Tapiwa Matsinde Showcases Contemporary Design and Craft from Africa Through the Written Word
Born in the U.K. and raised in Zimbabwe, Tapiwa Matsinde started her career as a graphic designer, first in Harare and later in London, working for blue-chip, hospitality, and luxury brands. Her transition into writing and curation—something she also calls “storytelling”—was preceded by a successful stint as a jewelry designer in the mid-aughts; one of her pieces, a sterling-silver bracelet laden with semiprecious stones and Swarovski crystals, was showcased at a ball for President Barack Obama’s 2009 inauguration. Forced to close her business due to the recession, Matsinde returned to the University of the Creative Arts, Epsom, for a master’s in design management and, after graduating, stumbled into blogging.
Matsinde’s debut book, Contemporary Design Africa, was the first publication of its kind to showcase current design and craft from the continent in a non-stereotypical way: “I was tired of always seeing books on African design displaying masks, drums, and mud colors,” she says. “Africa is so much more, and I wanted to show its creative sophistication and diversity.” She recently curated “The Artisan: A crafted tea room,” an exhibition at Homo Faber, an international craft event that took place in Venice during the last three weeks of April. Her installation was a working space filled with handcrafted objects sourced from 16 countries around the globe that visitors could not only see but also interact with. We asked her about it and her other activities.
Interior Design: Your blog, atelier 55, tells the stories of designers, artisans, and creatives from across Africa and the diaspora. How significant a role did it have in starting your curating career?
Tapiwa Matsinde: The blog began in 2010 as a place to store ideas, images, and inspirations but it fueled the love of writing, research, and putting information into context that had been ignited working on my master’s degree. I soon understood there was something happening across Africa in terms of a contemporary creative reawakening, and I found that exciting. Looking back, when I started my blog, I had begun curating without even realizing it.
ID: Why is storytelling a good way to talk to communities and introduce them to contemporary African craft?
TM: Storytelling is an intrinsic part of human life. It helps create bridges that foster understanding. This has been important to my work as a champion of design and craft from Africa, where storytelling, particularly the oral kind, is an essential part of the various cultures.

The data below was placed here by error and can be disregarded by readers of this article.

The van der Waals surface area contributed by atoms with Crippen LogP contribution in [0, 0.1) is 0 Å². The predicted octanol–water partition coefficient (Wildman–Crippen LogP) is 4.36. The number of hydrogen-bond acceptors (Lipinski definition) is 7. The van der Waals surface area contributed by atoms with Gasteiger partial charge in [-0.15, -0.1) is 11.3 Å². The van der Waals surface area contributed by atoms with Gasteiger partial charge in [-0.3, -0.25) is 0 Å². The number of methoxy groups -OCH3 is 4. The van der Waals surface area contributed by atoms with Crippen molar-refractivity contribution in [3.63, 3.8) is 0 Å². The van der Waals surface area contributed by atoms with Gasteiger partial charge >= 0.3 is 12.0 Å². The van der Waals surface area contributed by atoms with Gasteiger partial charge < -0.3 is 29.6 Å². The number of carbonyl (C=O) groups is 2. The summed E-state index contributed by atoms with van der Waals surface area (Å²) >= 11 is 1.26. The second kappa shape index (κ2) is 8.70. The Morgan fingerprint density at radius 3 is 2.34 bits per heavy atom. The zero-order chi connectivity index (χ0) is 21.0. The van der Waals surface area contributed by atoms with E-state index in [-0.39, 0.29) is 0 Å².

ID: How is the approach to craft in the African countries you are familiar with different from that in a European context?
TM: One of the big differences is accessibility to artisans. Across the African continent, at a grassroots level, one has greater access to artisans and to witnessing the craft process. In the U.K. and other European countries I have visited, craft is often done behind closed doors—to see the process one has to be invited in, so access to craft is often through a retail or exhibition display. I think the Internet is increasingly allowing for craft processes to be shared—though we may not always get to see it in person, we can see it in images and videos. In terms of similarities, I would say that much like in Europe, as African craft gets utilized in design it is contributing to the creation of a high-end, luxury Africa aesthetic in which artisanal handwork is upheld as a defining characteristic.
ID: How did you get involved with Homo Faber?
TM: It was Alberto Cavalli, executive director of the Michelangelo Foundation, which puts on the event, who approached me. At the time exhibitions were being postponed or cancelled so it was amazing to me that something of this scale was still being planned. It spoke to me of a commitment to supporting artisans in a way that I was honored to be a part of.
ID: Can you give us a few more details about your project, “The Artisan: A crafted tea room?”
TM: It was a space where all visitors to Homo Faber were welcome to enter and rest a while, filled with handcrafted objects that they were not only able to look at but also interact with. They could sit on plush couches by Arcahorn, recline in Visionnaire’s thronelike Pavone armchairs inspired by the peacock’s plumage, marvel at the application of complex intricate hand-beading accentuating SoShiro’s Pok Butler sideboard, play a game of billiards, chess, or backgammon courtesy of exquisitely handcrafted games by Hillsideout, Lazo Studios, and Alexandra Llewellyn, respectively, or simply sit on an armchair by the window and gaze out on the lagoon.
ID: Homo Faber’s inaugural edition in 2018 was Europe-focused. Was it important to you to bring more global craft to the event?
TM: Yes, it was. This edition had Japan as the guest of honor and the intention for the tea room was for it to be the exhibition that furthered Homo Faber’s mission to embrace exceptional craftsmanship from different parts of the world.
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